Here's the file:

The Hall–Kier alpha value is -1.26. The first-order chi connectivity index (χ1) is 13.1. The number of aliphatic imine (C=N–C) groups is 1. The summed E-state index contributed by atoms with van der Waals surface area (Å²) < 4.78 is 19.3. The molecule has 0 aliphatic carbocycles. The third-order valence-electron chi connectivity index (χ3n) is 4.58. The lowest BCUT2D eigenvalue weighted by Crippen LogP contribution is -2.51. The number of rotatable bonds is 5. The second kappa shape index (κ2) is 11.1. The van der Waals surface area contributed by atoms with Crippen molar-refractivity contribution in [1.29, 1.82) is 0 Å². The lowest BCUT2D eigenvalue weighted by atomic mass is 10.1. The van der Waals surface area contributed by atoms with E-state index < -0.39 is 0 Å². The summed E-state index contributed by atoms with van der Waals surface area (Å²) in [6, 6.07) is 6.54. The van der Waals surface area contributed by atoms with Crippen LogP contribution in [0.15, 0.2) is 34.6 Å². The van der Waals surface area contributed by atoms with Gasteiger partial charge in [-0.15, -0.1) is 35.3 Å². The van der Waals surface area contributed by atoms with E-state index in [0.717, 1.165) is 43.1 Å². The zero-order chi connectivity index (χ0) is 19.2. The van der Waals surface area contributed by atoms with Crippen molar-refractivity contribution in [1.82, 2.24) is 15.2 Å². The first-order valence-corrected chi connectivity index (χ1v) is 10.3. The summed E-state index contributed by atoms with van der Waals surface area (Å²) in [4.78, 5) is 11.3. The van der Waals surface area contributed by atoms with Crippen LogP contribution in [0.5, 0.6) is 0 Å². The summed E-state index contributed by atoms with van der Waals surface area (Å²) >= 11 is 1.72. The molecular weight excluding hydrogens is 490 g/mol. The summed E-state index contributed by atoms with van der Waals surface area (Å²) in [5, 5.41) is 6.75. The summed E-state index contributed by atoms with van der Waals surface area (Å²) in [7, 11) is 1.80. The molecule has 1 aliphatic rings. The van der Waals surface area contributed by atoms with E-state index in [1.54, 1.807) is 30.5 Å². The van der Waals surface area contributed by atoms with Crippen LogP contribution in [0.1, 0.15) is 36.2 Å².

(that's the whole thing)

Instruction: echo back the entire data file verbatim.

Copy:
The Hall–Kier alpha value is -1.26. The first-order chi connectivity index (χ1) is 13.1. The number of aliphatic imine (C=N–C) groups is 1. The summed E-state index contributed by atoms with van der Waals surface area (Å²) < 4.78 is 19.3. The molecule has 0 aliphatic carbocycles. The third-order valence-electron chi connectivity index (χ3n) is 4.58. The lowest BCUT2D eigenvalue weighted by Crippen LogP contribution is -2.51. The number of rotatable bonds is 5. The second kappa shape index (κ2) is 11.1. The van der Waals surface area contributed by atoms with Crippen molar-refractivity contribution in [1.29, 1.82) is 0 Å². The lowest BCUT2D eigenvalue weighted by atomic mass is 10.1. The van der Waals surface area contributed by atoms with E-state index < -0.39 is 0 Å². The summed E-state index contributed by atoms with van der Waals surface area (Å²) in [6, 6.07) is 6.54. The van der Waals surface area contributed by atoms with Crippen LogP contribution in [0.15, 0.2) is 34.6 Å². The van der Waals surface area contributed by atoms with Gasteiger partial charge in [-0.15, -0.1) is 35.3 Å². The van der Waals surface area contributed by atoms with E-state index in [0.717, 1.165) is 43.1 Å². The zero-order chi connectivity index (χ0) is 19.2. The van der Waals surface area contributed by atoms with Crippen molar-refractivity contribution in [1.82, 2.24) is 15.2 Å². The first-order valence-corrected chi connectivity index (χ1v) is 10.3. The summed E-state index contributed by atoms with van der Waals surface area (Å²) in [4.78, 5) is 11.3. The van der Waals surface area contributed by atoms with Crippen LogP contribution in [0.5, 0.6) is 0 Å². The summed E-state index contributed by atoms with van der Waals surface area (Å²) >= 11 is 1.72. The molecular weight excluding hydrogens is 490 g/mol. The summed E-state index contributed by atoms with van der Waals surface area (Å²) in [5, 5.41) is 6.75. The summed E-state index contributed by atoms with van der Waals surface area (Å²) in [7, 11) is 1.80. The molecule has 1 aliphatic rings. The van der Waals surface area contributed by atoms with E-state index in [1.54, 1.807) is 30.5 Å². The van der Waals surface area contributed by atoms with Crippen LogP contribution in [0.1, 0.15) is 36.2 Å².